Figure 1. This differential interference contrast microscope image reveals an array of cavities written in quartz using a femtosecond laser. The coloration of the cavities is the result of interference between the light reflected at the front and at the back of each cavity. The spacing of the “voxels” is 2 μm. Photo by Felice Frankel.
The difference between these two experiments was in the focusing: We had used a microscope objective with a high numerical aperture, whereas the German group had used a lens with a low numerical aperture. The tight focusing provided by the high-NA objective minimized self-phase modulation and self-focusing outside the focal region and thereby maximized nonlinear absorption at the focus.
Our group proposed to use (and later patented) the internal microstructuring of transparent materials by ultrashort laser pulses for high-density, three-dimensional, binary data storage and for the micromachining of internal 3-D structures.9 We then set out to study the morphology of the damage and the mechanism causing the structural modifications.10
The same year, 1996, marked the first use of subpicosecond laser pulses for making waveguides by Kazuyuki Hirao’s group in Japan.11 Using amplified femtosecond pulses, the group demonstrated embedded optical waveguides in glass.
These first experiments led to an explosive growth in the processing of materials using femtosecond laser pulses. Within just a few years, femtosecond lasers were generally regarded as the pre-eminent tool for precise laser ablation.12 Optics conferences around the world soon began devoting sessions to “femtosecond laser micromachining.”
In 2001, our group demonstrated machining with femtosecond pulses of just nanojoules of energy, allowing machining to be done with a laser oscillator and eliminating the need for an amplifier.13 The key to lowering the energy threshold is very tight focusing: At numerical apertures above 1.0, the threshold energy drops below the pulse energy delivered by a typical femtosecond laser oscillator.
Using only an oscillator is fundamentally different from micromachining with amplified laser systems. Because the average output power is limited by the pump source, there is a trade-off between the pulse energy and the pulse repetition rate of femtosecond lasers. The interval between the pulses emitted by a femtosecond laser oscillator is on the order of tens of nanoseconds, which is significantly shorter than the 1-μs heat diffusion time out of the focal volume. Consequently, there is not enough time between successive pulses for the deposited energy to diffuse out of the focal volume.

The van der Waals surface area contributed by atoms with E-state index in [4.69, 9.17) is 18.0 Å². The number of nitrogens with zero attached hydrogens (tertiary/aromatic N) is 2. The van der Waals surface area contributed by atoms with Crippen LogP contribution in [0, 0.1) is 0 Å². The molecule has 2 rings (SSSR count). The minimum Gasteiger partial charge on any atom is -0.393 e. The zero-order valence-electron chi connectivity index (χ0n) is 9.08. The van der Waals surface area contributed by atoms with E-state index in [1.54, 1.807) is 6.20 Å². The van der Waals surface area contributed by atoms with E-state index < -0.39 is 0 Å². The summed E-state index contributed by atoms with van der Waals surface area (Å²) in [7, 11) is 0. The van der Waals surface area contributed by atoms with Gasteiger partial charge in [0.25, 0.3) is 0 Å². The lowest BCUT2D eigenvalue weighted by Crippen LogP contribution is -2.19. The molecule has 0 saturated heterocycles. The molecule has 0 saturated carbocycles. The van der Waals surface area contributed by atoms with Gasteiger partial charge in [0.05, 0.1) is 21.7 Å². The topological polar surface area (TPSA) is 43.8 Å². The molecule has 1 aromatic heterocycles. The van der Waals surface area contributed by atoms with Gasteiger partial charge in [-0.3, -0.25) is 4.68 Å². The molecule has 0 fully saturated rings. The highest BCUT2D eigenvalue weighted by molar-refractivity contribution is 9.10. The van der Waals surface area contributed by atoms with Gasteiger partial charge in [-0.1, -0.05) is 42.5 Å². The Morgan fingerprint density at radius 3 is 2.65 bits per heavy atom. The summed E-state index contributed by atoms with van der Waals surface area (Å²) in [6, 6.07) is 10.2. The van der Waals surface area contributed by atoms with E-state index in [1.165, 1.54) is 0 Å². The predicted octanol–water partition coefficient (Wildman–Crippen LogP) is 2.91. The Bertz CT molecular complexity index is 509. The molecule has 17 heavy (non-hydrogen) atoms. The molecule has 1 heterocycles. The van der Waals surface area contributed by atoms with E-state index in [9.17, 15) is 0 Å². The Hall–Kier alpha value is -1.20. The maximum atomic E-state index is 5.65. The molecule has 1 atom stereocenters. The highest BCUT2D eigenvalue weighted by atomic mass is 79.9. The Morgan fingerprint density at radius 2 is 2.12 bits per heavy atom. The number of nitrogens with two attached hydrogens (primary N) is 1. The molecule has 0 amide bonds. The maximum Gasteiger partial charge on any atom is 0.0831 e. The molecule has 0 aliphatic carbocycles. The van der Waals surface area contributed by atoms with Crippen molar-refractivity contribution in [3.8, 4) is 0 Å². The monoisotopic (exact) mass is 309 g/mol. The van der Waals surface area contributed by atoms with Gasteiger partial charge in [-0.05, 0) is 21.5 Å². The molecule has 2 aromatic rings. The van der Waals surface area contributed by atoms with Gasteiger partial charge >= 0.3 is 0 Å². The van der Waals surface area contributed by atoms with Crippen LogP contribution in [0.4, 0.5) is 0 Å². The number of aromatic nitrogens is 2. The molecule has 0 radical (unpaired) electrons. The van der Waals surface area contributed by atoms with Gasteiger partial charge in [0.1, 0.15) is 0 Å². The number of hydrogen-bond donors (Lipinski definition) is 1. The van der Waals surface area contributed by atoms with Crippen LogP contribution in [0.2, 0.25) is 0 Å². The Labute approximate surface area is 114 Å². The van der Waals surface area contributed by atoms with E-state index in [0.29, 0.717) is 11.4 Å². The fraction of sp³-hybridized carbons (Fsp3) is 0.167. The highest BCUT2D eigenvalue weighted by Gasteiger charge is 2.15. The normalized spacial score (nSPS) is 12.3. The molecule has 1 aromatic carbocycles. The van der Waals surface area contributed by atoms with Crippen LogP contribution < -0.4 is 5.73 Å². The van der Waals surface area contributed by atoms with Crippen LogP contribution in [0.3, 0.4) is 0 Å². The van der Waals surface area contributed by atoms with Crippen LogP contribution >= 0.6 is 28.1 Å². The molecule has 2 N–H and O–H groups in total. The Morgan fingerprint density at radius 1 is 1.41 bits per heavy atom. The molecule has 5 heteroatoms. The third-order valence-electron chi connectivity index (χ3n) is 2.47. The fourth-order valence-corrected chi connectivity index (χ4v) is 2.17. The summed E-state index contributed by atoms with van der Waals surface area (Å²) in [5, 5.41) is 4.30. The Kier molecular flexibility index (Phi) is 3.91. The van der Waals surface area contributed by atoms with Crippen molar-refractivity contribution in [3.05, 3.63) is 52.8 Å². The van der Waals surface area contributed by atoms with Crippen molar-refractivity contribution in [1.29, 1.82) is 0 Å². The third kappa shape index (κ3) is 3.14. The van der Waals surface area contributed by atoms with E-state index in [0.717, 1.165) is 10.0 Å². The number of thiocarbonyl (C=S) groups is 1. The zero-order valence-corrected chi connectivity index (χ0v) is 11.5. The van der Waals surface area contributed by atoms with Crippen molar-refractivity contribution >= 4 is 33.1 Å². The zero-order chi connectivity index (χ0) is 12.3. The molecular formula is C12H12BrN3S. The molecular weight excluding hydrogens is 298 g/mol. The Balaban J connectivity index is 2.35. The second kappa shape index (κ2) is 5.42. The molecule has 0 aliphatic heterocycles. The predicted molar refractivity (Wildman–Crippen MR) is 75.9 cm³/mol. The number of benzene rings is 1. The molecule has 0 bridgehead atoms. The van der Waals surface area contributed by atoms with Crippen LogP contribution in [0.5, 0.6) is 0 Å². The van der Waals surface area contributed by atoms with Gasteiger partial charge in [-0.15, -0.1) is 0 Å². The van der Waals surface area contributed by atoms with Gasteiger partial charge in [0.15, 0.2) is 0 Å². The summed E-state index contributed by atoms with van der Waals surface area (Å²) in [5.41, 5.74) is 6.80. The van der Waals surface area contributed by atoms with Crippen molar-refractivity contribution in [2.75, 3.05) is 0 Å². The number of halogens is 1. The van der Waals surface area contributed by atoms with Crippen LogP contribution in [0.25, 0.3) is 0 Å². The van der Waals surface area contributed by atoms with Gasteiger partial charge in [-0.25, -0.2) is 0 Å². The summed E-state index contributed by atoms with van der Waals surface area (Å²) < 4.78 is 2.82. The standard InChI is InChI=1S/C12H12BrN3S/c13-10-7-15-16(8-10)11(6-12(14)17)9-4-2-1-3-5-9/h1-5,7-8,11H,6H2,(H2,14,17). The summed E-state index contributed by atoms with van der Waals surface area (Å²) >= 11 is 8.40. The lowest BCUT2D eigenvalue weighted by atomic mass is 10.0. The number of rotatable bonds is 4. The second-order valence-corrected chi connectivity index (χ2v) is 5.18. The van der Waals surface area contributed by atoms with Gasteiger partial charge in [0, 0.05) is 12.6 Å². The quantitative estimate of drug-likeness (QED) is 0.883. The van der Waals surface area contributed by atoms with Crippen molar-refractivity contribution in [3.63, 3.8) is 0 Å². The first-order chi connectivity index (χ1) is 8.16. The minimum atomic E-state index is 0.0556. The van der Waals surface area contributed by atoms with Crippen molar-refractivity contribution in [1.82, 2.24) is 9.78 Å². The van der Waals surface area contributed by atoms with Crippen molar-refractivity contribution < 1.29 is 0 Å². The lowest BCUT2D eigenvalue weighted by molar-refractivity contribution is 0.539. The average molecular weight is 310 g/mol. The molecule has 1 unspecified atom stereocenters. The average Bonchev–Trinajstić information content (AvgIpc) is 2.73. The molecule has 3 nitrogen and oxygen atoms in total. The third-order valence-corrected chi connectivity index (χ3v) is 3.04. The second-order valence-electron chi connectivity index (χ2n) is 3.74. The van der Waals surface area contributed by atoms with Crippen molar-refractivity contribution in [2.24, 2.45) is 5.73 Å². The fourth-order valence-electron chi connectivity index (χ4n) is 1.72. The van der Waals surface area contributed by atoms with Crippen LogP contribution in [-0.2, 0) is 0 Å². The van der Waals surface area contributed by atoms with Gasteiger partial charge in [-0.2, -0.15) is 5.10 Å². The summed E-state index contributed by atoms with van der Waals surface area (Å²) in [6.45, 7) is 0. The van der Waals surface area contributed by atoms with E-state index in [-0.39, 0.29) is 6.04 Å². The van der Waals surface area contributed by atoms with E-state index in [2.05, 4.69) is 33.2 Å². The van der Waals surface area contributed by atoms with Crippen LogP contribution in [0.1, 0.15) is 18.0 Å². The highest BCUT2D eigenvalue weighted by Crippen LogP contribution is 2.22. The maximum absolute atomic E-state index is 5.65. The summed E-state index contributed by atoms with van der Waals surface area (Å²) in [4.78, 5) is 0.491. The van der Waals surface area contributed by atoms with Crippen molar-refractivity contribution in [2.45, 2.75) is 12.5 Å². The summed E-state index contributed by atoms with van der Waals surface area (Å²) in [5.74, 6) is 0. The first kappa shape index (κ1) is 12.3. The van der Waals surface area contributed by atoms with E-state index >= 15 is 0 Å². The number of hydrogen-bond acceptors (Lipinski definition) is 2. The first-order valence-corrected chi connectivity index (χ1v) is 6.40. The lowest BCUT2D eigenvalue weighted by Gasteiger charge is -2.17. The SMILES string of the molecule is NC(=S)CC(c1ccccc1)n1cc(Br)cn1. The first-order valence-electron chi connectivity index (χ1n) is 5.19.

Figure 2. At a low repetition rate, the energy deposited by each laser pulse diffuses out of the focal volume before the next pulse arrives. At a high repetition rate, energy accumulates in the focal volume, making it possible to achieve very high temperatures around the focal volume with pulse energies of just a few nanojoules. Yellow indicates the laser pulses, red, the deposited energy.
Over time, the energy from successive pulses accumulates in and around the focal volume, producing damage (see Figure 2). The train of oscillator pulses constitutes a “point source of heat” at the focal volume within the bulk of the material. The longer the material is exposed to the train of pulses from an oscillator, the higher the temperature at the focus and the larger the region that is heated. If the temperature exceeds the material’s melting point, structural changes can occur. Chris B. Schaffer demonstrated melting and resolidification of material up to a radius of 50 μm.14
The pulses from an amplified femtosecond laser system, on the other hand, typically are separated by milliseconds. This far exceeds the time required for the generated heat to diffuse out of the focal volume, allowing the focal volume to return to room temperature before the next pulse arrives. Consequently, the structural change caused by an amplified laser is confined to the focal volume, regardless of the number of pulses that strike the sample.
One of the most exciting applications of femtosecond micromachining of transparent materials involves the fabrication of three-dimensional waveguide structures — critical components for future integrated optical “chips.” Both femtosecond oscillators and amplified systems have been used to fabricate a number of simple devices, including beamsplitters, amplifiers and resonators (see table). The change in the index of refraction is roughly the same for writing at both low (amplified) and high (unamplified) repetition rates, although the gamut of materials used for low-repetition-rate machining (below 1 MHz, where pulse energy is not a limitation) is much larger. Waveguide writing also can be performed in several geometries using low repetition rates (Figure 3).
Figure 3. Different geometries may be used for micromachining waveguides in the bulk of transparent samples. The self-channeling and longitudinal geometries are usually used with amplified laser systems. Oscillator-only micromachining is performed transversely.